From the same genre as “The Democrats should throw the 2008 presidential election and make the GOP handle the economic crisis” and “Roe v. Wade actually hurt abortion rights,” we have the New York Times opining that the political success of the gay rights movement may–GASP!–have negative effects:
But momentum in the political world for gay rights could actually limit momentum in the legal world. While the court may throw out a federal law defining marriage as the union of a man and a woman, the justices signaled over two days of arguments that they might not feel compelled to intervene further, since the democratic process seems to be playing out on its own, state by state, elected official by elected official.
The prospect that gay rights advocates may become a victim of their own political success was underscored during arguments on Wednesday over the constitutionality of the Defense of Marriage Act. Opponents of the law were left to make the paradoxical argument that the nation has come to accept that gay men and lesbians deserve the same right to marriage as heterosexuals while maintaining that they are a politically oppressed class deserving the protection of the courts.
Yes, I’m sure that if the LGBT movement was not having some success that Antonin Scalia et al* would be falling over themselves to declare LGBTs a protected class.
I would subject that idea to reasoned analysis but I’d rather just throw up a picture of Captain Picard:
[Updated]: Also in the “not quite getting the point” category comes the American Interest. Walter Russell Mead, while conceding that gay marriage is coming and that the bullying and violence of gays is evil and has to stop, argues for a more nuanced view.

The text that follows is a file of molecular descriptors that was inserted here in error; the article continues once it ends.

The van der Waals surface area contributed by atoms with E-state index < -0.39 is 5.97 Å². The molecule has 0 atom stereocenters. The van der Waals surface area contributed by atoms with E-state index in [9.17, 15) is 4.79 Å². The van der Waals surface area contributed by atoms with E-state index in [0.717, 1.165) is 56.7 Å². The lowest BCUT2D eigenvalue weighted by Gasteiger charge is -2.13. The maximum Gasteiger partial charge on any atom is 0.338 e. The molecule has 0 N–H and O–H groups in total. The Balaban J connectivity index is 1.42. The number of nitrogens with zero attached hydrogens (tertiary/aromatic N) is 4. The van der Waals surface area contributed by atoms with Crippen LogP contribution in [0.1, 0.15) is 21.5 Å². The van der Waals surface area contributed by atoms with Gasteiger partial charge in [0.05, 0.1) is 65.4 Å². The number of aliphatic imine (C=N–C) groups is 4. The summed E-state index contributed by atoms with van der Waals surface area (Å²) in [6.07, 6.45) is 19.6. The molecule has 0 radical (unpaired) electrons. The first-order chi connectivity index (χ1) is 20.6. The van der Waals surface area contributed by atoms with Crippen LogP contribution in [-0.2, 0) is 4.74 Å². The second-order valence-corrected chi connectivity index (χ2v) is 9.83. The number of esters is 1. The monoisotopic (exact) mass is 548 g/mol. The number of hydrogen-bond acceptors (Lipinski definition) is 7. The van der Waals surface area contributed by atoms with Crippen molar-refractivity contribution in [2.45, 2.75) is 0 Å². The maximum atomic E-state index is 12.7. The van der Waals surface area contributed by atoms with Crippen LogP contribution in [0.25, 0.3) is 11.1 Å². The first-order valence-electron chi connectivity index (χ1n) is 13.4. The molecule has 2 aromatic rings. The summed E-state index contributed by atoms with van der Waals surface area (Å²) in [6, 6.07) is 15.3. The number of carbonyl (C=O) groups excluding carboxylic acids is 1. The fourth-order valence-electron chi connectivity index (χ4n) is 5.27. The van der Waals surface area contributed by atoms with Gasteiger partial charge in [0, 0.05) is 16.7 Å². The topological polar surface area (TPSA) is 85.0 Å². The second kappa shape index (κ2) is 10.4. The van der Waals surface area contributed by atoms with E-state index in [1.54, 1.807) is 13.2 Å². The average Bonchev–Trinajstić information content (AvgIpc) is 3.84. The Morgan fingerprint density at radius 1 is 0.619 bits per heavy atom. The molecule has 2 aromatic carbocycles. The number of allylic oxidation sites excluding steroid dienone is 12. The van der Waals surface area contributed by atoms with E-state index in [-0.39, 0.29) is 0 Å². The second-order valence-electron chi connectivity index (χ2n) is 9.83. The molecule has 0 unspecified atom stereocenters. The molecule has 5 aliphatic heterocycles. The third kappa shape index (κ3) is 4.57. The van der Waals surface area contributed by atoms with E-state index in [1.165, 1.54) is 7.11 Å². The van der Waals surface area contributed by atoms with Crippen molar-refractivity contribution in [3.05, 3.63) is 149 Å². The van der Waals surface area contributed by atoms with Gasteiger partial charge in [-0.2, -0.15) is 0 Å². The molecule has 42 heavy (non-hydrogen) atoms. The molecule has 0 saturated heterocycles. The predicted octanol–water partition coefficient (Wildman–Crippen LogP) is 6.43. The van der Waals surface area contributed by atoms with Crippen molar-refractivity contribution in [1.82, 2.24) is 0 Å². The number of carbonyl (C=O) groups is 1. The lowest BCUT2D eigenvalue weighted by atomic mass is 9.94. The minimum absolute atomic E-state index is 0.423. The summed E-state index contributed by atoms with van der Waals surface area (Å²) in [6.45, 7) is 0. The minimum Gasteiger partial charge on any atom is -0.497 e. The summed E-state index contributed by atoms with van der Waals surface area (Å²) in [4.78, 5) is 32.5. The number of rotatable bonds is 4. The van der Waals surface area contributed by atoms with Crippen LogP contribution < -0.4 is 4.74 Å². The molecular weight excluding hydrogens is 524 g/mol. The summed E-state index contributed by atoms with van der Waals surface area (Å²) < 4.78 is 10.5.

Can a religious (or secular) organization opposed to homosexuality refuse to hire a gay man or a lesbian woman? It’s not cut and dried. One might recognize the right of a bishop to refuse to appoint a gay priest to lead a congregation, but can the church refuse to hire a gay man as a bingo caller? Or can a church charity that receives money from the government refuse to hire or promote a lesbian social worker?
Hmm. Let’s try that with a few substitutions:
Can a religious (or secular) organization opposed to [Judaism] refuse to hire a [Jew]? It’s not cut and dried. One might recognize the right of a bishop to refuse to appoint an [African-American priest] to lead a congregation, but can the church refuse to hire an [African-American] as a bingo caller? Or can a church charity that receives money from the government refuse to hire or promote a [female] social worker?
Actually, I think that it is pretty cut and dried.
[Update 2]: This, on the other hand, is well worth a read, including as it does such characters as “Fantasy Ginsburg.” Yes, it’s safe for work.
*et al being the other conservative members of court.